Free bus pass ‘vital to economy’
By Jessamy Hudson on September 10, 2014 ARTICLE COURTESY OF Route One Magazine
New research for Greener Journeys has revealed that concessionary bus travel delivers significant economic benefits.
It says taking away the bus pass could cost the UK economy in excess of £1.7 billion a year, due to a decline in volunteering and poorer health and wellbeing among older people.
The research, by KPMG LLP, shows that every £1 spent on free bus travel for older and disabled people generates over £2.87 of benefits for society and the wider economy.
The study reveals the scheme enables older and disabled people to have fuller and more efficient access to the services they need, and to take part in activities that would not be affordable without the free bus pass.
This freedom to travel has quantifiable social, economic and environmental benefits, including that older people:
◾Can contribute more actively as volunteers. If the concessionary scheme were to be taken away, some £297m worth of annual volunteering benefits could be lost
◾Are more physically active, resulting in improved health and wellbeing with knock-on benefits for health services, worth an estimated £458m annually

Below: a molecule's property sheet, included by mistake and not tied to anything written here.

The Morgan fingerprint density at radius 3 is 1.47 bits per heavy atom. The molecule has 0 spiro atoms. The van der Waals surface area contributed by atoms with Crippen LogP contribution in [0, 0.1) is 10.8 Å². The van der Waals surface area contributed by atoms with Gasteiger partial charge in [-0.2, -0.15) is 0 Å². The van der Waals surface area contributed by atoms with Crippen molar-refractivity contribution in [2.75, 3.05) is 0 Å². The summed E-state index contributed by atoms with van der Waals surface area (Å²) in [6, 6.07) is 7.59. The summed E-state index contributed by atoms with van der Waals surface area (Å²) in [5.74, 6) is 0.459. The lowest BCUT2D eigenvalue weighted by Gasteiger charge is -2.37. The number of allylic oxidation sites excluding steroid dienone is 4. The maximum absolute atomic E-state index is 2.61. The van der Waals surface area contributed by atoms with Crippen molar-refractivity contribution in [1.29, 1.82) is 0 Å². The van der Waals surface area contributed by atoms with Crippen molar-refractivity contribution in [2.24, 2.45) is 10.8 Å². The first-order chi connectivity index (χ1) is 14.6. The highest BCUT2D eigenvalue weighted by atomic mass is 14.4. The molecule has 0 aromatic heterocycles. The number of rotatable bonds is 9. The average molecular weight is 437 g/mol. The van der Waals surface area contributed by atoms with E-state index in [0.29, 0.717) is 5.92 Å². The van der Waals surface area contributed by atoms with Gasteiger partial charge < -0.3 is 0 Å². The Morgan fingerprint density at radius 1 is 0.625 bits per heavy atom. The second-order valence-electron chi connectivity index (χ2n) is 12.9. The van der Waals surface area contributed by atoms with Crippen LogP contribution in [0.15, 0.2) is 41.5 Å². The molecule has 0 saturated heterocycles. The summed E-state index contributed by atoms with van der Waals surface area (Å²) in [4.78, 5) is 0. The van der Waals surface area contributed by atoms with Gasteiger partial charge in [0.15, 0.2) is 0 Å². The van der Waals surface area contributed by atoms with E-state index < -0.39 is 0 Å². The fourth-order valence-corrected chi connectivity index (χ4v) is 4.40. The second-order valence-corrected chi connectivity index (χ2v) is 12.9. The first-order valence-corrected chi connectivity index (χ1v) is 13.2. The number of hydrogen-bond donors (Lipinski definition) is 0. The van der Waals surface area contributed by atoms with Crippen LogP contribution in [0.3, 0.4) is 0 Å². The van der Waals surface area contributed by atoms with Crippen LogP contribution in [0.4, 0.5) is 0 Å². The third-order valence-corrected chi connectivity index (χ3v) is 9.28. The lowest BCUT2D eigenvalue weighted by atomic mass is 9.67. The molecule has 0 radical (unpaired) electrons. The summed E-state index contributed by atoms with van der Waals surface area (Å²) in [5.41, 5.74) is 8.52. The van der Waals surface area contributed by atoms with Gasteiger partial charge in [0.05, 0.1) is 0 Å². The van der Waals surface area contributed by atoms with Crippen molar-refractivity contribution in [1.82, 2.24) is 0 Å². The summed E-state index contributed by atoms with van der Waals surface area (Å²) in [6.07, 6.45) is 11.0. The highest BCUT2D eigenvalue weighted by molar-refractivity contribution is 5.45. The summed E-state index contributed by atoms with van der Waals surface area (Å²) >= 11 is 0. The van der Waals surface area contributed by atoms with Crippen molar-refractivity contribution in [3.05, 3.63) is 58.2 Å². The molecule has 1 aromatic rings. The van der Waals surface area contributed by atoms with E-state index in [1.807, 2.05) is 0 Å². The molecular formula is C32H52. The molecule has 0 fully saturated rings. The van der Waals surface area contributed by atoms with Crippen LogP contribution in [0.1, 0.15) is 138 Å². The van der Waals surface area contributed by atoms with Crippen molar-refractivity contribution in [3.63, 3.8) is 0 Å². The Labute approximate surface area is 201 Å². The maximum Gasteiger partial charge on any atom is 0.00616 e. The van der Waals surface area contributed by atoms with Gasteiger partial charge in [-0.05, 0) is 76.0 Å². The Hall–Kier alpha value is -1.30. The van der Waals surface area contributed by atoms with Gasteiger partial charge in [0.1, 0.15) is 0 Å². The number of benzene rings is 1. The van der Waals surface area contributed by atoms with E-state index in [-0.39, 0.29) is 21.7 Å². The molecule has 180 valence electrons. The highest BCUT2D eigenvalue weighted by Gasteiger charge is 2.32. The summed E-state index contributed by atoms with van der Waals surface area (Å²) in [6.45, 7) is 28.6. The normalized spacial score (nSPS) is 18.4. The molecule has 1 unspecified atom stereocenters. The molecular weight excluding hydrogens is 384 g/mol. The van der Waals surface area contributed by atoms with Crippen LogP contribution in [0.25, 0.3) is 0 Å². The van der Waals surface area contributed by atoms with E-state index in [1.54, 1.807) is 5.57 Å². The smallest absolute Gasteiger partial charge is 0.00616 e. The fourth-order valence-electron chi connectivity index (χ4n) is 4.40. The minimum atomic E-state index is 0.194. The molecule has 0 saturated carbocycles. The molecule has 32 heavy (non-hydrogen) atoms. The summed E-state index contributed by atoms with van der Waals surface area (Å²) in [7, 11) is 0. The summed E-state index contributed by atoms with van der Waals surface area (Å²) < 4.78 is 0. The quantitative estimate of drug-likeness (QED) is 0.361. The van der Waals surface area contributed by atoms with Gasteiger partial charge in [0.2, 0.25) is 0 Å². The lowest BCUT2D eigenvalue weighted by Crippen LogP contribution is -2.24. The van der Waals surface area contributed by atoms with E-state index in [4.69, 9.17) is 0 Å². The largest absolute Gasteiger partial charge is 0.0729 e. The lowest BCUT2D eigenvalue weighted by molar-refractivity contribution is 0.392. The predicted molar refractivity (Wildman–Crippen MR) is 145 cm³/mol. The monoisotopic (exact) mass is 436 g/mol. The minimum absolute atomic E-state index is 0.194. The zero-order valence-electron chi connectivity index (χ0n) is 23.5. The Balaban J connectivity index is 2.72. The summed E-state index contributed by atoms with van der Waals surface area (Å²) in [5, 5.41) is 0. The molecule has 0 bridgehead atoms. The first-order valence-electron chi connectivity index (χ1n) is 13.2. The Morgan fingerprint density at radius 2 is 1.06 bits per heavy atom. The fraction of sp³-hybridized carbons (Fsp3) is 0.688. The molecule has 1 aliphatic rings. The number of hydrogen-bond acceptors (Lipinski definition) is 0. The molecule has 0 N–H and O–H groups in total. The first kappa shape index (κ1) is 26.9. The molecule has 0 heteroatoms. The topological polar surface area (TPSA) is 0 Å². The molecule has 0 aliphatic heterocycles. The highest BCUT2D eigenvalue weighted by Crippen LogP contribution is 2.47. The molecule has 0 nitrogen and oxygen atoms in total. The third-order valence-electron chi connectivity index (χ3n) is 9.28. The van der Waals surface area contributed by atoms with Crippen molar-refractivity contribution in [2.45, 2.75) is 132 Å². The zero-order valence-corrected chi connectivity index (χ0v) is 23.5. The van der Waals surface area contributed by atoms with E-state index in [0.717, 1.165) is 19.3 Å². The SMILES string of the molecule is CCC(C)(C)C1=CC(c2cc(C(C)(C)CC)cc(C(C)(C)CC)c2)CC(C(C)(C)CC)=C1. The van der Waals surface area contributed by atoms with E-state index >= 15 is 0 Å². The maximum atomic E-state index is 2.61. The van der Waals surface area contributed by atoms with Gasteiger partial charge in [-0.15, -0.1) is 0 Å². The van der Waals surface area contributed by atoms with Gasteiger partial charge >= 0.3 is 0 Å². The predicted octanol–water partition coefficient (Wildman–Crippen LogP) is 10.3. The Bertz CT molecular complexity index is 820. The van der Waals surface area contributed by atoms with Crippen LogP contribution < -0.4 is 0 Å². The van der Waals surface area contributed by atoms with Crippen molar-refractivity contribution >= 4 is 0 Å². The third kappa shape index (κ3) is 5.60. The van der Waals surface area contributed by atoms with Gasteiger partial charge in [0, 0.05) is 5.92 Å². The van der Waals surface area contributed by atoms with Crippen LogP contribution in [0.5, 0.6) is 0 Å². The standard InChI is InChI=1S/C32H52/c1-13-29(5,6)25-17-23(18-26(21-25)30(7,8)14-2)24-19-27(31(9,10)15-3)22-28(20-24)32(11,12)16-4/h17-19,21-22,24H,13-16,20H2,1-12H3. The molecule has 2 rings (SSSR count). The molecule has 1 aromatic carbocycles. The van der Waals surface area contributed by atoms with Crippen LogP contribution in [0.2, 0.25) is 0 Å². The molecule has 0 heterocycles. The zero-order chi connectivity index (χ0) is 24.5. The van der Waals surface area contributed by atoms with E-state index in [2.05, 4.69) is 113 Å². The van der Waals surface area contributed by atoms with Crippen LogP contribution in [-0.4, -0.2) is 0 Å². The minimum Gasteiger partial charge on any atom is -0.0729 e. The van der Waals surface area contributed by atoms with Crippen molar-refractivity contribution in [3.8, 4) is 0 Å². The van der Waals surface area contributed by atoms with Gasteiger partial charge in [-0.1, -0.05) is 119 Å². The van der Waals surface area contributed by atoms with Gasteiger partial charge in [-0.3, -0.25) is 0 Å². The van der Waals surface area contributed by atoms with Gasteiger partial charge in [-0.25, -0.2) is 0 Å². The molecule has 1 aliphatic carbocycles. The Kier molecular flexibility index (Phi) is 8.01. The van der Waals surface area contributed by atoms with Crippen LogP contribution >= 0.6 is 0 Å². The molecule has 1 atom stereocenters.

◾Make fewer journeys by car, which is worth an estimated £175m a year
◾Underpin and improve the rest of the bus network. If the concessionary scheme were to be taken away, some £447m worth of benefits to other bus users could be lost.
There are other benefits that are more difficult to quantify, including that older people:
◾Feel less lonely and isolated, something crucial to good mental health and well-being, with significant benefits for health services
◾Are more able to look after children and care for others
◾Shop more on their high streets, increasing retail and commercial activity
◾Can travel independently, delivering savings on patient, social services and community transport.
The scheme is very popular, with four out of five of those eligible taking up bus passes. According to Passenger Focus, 95% of passengers agree that older and disabled people should be entitled to a free bus pass.
Claire Haigh, Chief Executive of Greener Journeys, says: “Our research clearly demonstrates that the bus pass means older people are much more active; in family life, in their communities, as well as physically and mentally.
“It is absolutely crucial that the next Government, and its successors, safeguard the concessionary travel scheme.”